The 2010 election represented a historic victory for center-right principles and candidates. Voters across the country responded positively to a message of low taxes, responsible spending and individual freedom, effectively rejecting some of the major policies enacted over the past two years. As we look ahead to a new year brimming with excitement and possibility, we cannot simply rest on the success of 2010; the conservative movement must commit to a long-term outreach strategy to ensure our message is being heard.
I applaud those taking the initiative to expand the outreach efforts of the center-right. Recently, the American Action Network and the American Action Forum launched the Hispanic Leadership Network, an ongoing effort to engage members of the Hispanic community on center-right principles and to create a forum for sharing ideas and experiences. On Jan. 13 and 14, the Network will host its inaugural conference at the Biltmore Hotel in Coral Gables, and I am honored to serve as conference co-chair with former Commerce Secretary Carlos Gutierrez. This conference will provide a unique opportunity for center-right leaders to speak with — and more importantly listen to — the Hispanic community.
The conference’s robust agenda will facilitate an informative and productive conversation on issues important to the Hispanic community and all Americans such as jobs and the economy, youth and education, and immigration and security. The impressive list of speakers and panelists, including Gov. Luis FortuĂąo from Puerto Rico; Alvaro Uribe, former president of Colombia; Senator John Cornyn from Texas and Gov. Tim Pawlenty from Minnesota will lend their valuable expertise to this critical national discussion.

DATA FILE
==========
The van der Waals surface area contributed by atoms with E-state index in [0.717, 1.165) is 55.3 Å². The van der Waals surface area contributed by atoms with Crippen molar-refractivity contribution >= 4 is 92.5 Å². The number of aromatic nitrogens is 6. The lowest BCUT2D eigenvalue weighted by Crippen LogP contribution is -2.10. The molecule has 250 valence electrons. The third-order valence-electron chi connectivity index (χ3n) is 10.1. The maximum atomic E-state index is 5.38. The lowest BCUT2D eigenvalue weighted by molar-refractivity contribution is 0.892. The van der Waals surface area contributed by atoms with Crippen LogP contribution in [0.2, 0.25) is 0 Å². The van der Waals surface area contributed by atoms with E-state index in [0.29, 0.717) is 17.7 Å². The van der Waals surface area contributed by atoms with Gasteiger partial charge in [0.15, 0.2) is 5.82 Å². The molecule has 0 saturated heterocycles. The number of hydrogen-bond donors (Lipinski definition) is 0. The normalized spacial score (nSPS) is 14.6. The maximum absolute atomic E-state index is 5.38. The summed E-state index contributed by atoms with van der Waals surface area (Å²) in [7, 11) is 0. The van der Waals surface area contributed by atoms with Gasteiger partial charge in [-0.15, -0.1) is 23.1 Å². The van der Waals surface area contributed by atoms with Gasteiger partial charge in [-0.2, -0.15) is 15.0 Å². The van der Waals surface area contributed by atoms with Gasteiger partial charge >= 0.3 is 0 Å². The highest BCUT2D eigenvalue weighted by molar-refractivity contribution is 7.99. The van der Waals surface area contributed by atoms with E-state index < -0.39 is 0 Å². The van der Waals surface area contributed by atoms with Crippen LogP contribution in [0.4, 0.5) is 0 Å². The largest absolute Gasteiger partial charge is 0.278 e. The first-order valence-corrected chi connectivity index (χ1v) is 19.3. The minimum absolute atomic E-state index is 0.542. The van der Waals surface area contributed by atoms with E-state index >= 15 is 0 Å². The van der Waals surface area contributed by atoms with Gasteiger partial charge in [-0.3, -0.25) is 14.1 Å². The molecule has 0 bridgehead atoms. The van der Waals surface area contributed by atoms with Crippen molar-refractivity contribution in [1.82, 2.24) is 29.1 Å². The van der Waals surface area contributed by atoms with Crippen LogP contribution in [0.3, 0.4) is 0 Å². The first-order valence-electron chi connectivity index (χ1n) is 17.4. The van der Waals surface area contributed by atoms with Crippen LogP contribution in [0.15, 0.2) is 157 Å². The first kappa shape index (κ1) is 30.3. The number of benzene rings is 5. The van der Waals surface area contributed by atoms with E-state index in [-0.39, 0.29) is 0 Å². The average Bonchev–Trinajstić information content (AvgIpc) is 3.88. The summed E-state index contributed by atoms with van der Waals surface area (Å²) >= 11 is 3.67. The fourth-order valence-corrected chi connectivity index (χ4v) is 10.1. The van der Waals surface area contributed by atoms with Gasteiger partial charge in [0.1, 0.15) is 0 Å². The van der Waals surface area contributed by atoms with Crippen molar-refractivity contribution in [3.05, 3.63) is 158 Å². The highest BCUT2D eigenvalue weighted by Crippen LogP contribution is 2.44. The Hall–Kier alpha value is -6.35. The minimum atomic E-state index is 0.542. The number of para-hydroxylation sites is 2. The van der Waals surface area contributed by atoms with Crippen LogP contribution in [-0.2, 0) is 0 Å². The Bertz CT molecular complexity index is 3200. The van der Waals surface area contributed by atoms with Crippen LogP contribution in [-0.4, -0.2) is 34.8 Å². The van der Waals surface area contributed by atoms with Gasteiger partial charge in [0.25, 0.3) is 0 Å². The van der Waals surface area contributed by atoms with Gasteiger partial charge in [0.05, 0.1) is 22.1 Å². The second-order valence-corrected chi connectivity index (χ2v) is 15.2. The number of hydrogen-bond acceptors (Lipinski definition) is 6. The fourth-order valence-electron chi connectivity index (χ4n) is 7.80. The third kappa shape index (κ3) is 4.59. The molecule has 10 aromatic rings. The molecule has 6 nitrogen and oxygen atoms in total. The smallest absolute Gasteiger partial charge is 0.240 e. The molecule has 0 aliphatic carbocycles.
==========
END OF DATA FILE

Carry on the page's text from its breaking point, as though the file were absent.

The unprecedented success of Hispanic center-right candidates in this past election is a clear sign that now is the time to recommit to a serious outreach effort. Among these newly-elected Hispanic leaders, there were many notable records and firsts. Marco Rubio was overwhelmingly elected to the U.S. Senate despite starting his campaign as a heavy underdog to more-seasoned candidates. A record number of Hispanics were elected to the U.S House of Representatives, including Republicans RaĂşl Labrador of Idaho, David Rivera of Florida, Bill Flores and Francisco Canseco from Texas, and Jaime Herrera of Washington.
Labrador and Herrera became the first Hispanic members of Congress in their states’ histories, and Flores became the first Hispanic to represent his district in Texas. In New Mexico, Susana Martinez became the country’s first female Hispanic governor, and Brian Sandoval was elected Nevada’s first Hispanic governor. These new center-right leaders will be an integral part of shaping and spreading the conservative message, as well as developing the solutions to our current economic problems at the federal and state levels.
Despite this success among candidates, conservatives continue to get unacceptably low support among Hispanic voters nationally. According to the Pew Hispanic Center, only 38 percent of Hispanics voted Republican in the 2010 congressional elections. In fact, center-right candidates have failed to win more than 40 percent of the Hispanic vote nationally since 2004. While the reason for such low numbers is debatable, the way to turn them around is clear: a long-term commitment to outreach and better articulation of our values by conservative leaders. I don’t think 40 percent of the Hispanic vote can be our ceiling if we plan to impact our nation in the coming decades.
The good news is that in the Hispanic community, there is real opportunity. But conservatives have to commit to serious and sustained engagement. Hispanics are one of the fastest growing ethnic groups in the country and will continue to play an important role in future elections and the future of our country. This past election was a sign that the Hispanic community is willing to listen to a center-right message. The question now is whether the center-right movement is willing to listen to and engage the Hispanic community.
Fortunately, the values that drive the center-right movement are shared by Americans of all backgrounds, including members of the Hispanic community. A center-right agenda means keeping taxes low and easing the regulatory burden on small businesses to encourage the entrepreneurial spirit and job growth. A center-right agenda means instituting real education reforms that reward outstanding teachers and empower parents with choices if their children are trapped in a failing school. In short, a center-right agenda provides opportunity for those willing to work hard.
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